BusID "PCI:01:00:0"
    Option "NoLogo" "false"
    Option "UseEDID" "true"
    Option "UseDisplayDevice" "none"
    Option "ConnectedMonitor" "DFP"
    EndSection
    
    The most important part of this section is the "BusID". The BusID is the physical Bus location that the Nvidia card is located. Bumblebee may need to know its location so it can properly start and stop it. The BusID can be discovered using the following command:
    Code:
    lspci | grep NVIDIA
    The command should give output similar to this:
    Code:
    01:00.0 VGA compatible controller: NVIDIA Corporation GF108M [GeForce GT 630M] (rev a1)
    The "01:00.0" is the BusID and should be placed in the BusID option.

    With the configuration done reboot the system and try to test Bumblebee again. Another examle of how to test Bumblebee (mesa-utils must be installed for this test)
    Code:
    optirun -vvv glxgears
    How to use Bumblebee.
    I have given multiple examples of how to use Bumblebee but I am going to talk about it a bit more. The command to run a program with the Nvidia card is optirun. This command enables Bumblebee, and runs the command with the Nvidia card. Which means that the Nvidia card is "Woken up". When you stop the program the Nvidia card is "Put to sleep" and Bumblebee is turned off.

    If you need to setup the Nvidia driver settings, like you would on a normal Nvidia card, you can use the bellow command:
    Code:
    optirun -b none nvidia-settings -c :8
    To explain this command, the -b stands for:
    Code:
    -b, --bridge METHOD
      acceleration/displaying  bridge  to  use.  Valid  values  are  auto,  virtualgl  and  primus. The --vgl-* options only make sense when using the virtualgl bridge, while the
      --primus-* options apply only when using the primus bridge.  Additionally, value none is recognized, and its effect is to add paths to driver libraries  to  LD_LIBRARY_PATH
      (useful for nvidia-settings and CUDA applications)
    the -c means:
    Code:
    -c, --vgl-compress METHOD
      image  compression or transport to use with VirtualGL. Valid values for METHOD are proxy, jpeg, rgb, xv and yuv. Changing this setting may affect performance, CPU usage and
      image quality 
    and the :8 says which server to use.
    Bumblebee-nvidia-settings.png

    How to install the Bumblebee Indicator.
    The Bumblebee indicator is a graphical control system for Bumblebee as well as an applet which can tell you if Bumblebee is in use. To install the indicator, please make sure git is installed.
    Code:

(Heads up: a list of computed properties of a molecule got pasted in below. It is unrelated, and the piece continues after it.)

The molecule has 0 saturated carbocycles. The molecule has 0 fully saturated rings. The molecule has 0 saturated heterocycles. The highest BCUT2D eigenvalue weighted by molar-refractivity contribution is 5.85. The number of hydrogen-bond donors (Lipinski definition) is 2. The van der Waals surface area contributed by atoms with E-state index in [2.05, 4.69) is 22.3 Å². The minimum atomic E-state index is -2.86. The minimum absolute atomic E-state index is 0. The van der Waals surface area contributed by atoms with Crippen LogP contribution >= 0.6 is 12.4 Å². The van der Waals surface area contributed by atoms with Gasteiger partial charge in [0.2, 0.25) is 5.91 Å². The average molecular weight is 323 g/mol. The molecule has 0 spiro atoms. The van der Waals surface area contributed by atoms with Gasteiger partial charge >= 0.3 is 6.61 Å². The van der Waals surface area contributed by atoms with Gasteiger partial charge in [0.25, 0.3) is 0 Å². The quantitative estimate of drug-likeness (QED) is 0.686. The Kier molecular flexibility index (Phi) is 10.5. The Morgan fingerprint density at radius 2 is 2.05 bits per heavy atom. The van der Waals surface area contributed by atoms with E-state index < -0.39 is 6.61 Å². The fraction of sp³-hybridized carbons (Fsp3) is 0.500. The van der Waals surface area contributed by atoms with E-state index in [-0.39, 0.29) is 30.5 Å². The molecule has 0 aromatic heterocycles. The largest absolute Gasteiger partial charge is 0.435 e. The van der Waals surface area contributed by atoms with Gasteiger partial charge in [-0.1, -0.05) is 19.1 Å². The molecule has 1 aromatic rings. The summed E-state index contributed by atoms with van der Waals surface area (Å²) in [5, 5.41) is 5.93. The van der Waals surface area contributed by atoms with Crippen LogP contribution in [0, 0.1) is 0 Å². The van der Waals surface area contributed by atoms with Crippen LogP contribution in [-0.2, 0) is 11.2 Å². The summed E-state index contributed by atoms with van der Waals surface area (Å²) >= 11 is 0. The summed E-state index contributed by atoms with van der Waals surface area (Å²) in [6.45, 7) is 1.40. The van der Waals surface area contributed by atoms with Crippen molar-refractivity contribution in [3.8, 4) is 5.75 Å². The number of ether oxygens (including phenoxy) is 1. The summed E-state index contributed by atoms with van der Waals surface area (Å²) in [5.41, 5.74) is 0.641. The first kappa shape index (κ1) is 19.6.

git clone https://github.com/Bumblebee-Project/bumblebee-ui.git && cd bumblebee-ui
    This downloads the Indicator and moves the working directory to the indicator source directory.
    Code:
     cd icons && cp ./*.svg ~/.icons 
    If ~/.icons does not exist
    Code:
    mkdir ~/.icons 
    then rerun the cp ./*.svg ~/.icons
    Code:
    cd ..
    Code:
     chmod +x ./INSTALL
    This makes sure the install script is executable.
    Code:
    sudo ./INSTALL
    This command will start the install script.
    To start the indicator, run the following command:
    Code:
    /usr/local/bin/bumblebee-indicator
    The install script should also place launchers and icons for use. The .desktop files should be in the /usr/share/applications/ folder.
    If you want to have the indicator running at startup, which is highly recommended, place the full location to the indicator in a desktop startup application. For example in Starup Applications in Unity.

    When the Bumblebee indicator is running, you should see an applet in your Desktop Environment "task bar". This applet can tell you if Bumblebee is running and can be used to start certain programs with Bumblebee enabled.

    How to configure the Bumblebee Indicator.
    With the Bumblebee indicator running, right click the applet and click "Configure apps".
    Bumblebee-configuration.png
    A window will open with a list of Programs that have .desktop files. Check any programs you want Bumblebee to run with and click Apply. If you wish to adjust advanced settings for the selected applications click the "Configure applications" tab. Once you are done, close the window and right click the applet again. Now in the "Preferred Apps" menu a list of applications appears. If you click on any of those applications from THAT menu, it will be started with the Nvidia card. You should also get an indication that Bumblebee is in use.
    Bumblebee-programs.png


    ryanvade....

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    Last edited: Sep 17, 2013
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  2. Rob

    Rob Administrator Staff Member